it comes to the need to compel a blood draw in a boating under  
            the influence case.  AB 539 provides this limited authority to  
            obtain a search warrant in compliance with all existing state  
            and federal requirements when the alleged offense is the  
            misdemeanor of boating under the influence.  Being able to  
            accurately and legally determine a person's intoxication level  
            will allow for appropriate enforcement of California's boating  
            laws while protecting the public's use and enjoyment of the  
            state's navigable waters."
          
          5)Argument in Opposition:  According to the Taxpayers for  
            Improving Public Safety, "The proposed amendment creates an  
            unprecedented presumption of guilt, or at least probable  
            cause, based upon speculative circumstantial evidence.   
            Although there is an absolute need to prevent the operation of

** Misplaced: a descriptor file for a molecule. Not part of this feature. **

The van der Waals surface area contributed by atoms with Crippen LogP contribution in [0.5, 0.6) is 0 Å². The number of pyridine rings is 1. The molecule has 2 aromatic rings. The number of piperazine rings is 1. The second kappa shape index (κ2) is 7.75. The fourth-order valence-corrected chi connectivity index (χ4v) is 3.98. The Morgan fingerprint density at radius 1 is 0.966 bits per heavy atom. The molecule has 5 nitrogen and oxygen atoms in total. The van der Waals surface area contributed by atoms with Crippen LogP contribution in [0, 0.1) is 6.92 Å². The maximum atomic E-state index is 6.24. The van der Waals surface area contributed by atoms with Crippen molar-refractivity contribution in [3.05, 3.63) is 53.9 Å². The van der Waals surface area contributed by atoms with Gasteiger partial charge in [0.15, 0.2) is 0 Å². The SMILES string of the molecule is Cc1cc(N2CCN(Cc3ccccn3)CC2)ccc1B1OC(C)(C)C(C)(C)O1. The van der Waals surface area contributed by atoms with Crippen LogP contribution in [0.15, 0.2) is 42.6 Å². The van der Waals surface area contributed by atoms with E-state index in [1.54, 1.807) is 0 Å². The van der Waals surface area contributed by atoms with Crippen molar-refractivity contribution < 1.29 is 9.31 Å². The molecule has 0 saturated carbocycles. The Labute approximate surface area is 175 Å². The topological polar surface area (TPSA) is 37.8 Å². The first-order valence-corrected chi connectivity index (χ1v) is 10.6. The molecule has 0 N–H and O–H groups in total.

any vehicle under the influence, the most important purpose of  
            the law is to protect the innocent from unnecessary searches.   
            Each time the goal post is moved removing the protection from  
            unreasonable search and seizure, the slippery slope gets  
            shorter as we near the bottom of the slope gets shorter as we  
            near the bottom of the slope and accept the premise that the  
            'ends justify the means,' the death knell of democracy."

          6)Related Legislation:








                                                                     AB 539


                                                                    Page  8



             a)   AB 39 (Medina), would revise the procedure by which a  
               magistrate may issue a search warrant by use of a telephone  
               and facsimile transmission, electronic mail, or computer  
               server.  AB 39 is pending referral in the Senate Rules  
               Committee.

             b)   AB 1104 (Rodriguez), would authorize the issuance of a  
               search warrant on the grounds that the property or thing to  
               be seized consist of an item or constitute evidence that